Fashion Book: The Love Affairs of Nathaniel P.
There’s been a good amount of buzz about Adelle Waldman’s novel The Love Affairs of Nathaniel P. Initially, I was very hesitant to read the book. What I knew about it was that it was about a young Brooklyn writer (Nathaniel Piven) who dates a lot of women while becoming more successful in the literary community. Even though it’s written by a woman, I wasn’t interested in reading about the exploits of just another sad young literary man–I think we all have enough of those, especially living in Brooklyn.
A friend of mine read it and told me it was fascinating and a quick read, so she lent it to me for our trip to Wyoming. I read it in two sittings–I started it on the plane there, and finished on the plane back. It turns out that all of the reasons I was dreading reading it actually proved to be really interesting and helped me enjoy the novel quite a bit more than I thought I would.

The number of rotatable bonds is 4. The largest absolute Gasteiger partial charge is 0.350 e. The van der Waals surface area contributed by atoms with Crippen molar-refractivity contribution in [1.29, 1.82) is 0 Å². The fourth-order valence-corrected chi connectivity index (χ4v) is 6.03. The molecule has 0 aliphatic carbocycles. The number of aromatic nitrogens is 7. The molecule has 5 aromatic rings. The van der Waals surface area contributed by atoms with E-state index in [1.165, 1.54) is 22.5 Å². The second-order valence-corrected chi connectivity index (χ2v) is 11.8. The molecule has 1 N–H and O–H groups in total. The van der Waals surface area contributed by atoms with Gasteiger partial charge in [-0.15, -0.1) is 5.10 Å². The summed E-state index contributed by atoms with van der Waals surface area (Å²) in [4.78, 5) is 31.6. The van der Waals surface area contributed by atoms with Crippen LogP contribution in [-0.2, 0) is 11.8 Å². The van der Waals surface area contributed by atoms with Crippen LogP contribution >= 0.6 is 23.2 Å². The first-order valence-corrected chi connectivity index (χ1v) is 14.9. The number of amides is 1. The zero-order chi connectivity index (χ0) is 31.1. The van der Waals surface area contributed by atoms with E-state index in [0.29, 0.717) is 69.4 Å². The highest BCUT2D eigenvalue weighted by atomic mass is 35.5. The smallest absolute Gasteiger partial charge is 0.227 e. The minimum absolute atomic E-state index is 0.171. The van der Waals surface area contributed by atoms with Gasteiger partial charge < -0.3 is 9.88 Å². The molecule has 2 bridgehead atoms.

During a dinner party at an ex-girlfriend’s, Nathaniel meets and becomes interested in Hannah, a fellow writer. The two begin emailing and hanging out, and soon, are in a relationship. The book chronicles the ins and outs of their relationship from Nathaniel’s point of view, which, though told by a women, feels startlingly authentic. Though Nathaniel is a little bit of a narcissistic ass, his reasoning and logic are human and his feelings are valid–he really believes in the things he does. Waldman isn’t trying to make any grandiose statements about the world or love or art here–this is an immediate, microscoped look at a particular man in a particular place during a particular time. That’s part of its charm–reading it feels like drinking one of those fancy cocktails at one of those Brooklyn bars where all the staff is wearing suspenders–you feel a little pretentious, but the drink is good and you’re having fun. (This dating experiment by two NYC friends reminds me of the book–check it out if you’re in the mood to lose yourself for a while!)
For this fashion book, I created an outfit for Hannah that reflects a kind of Brooklyn literary aesthetic (aka, I would basically wear this in a hot second):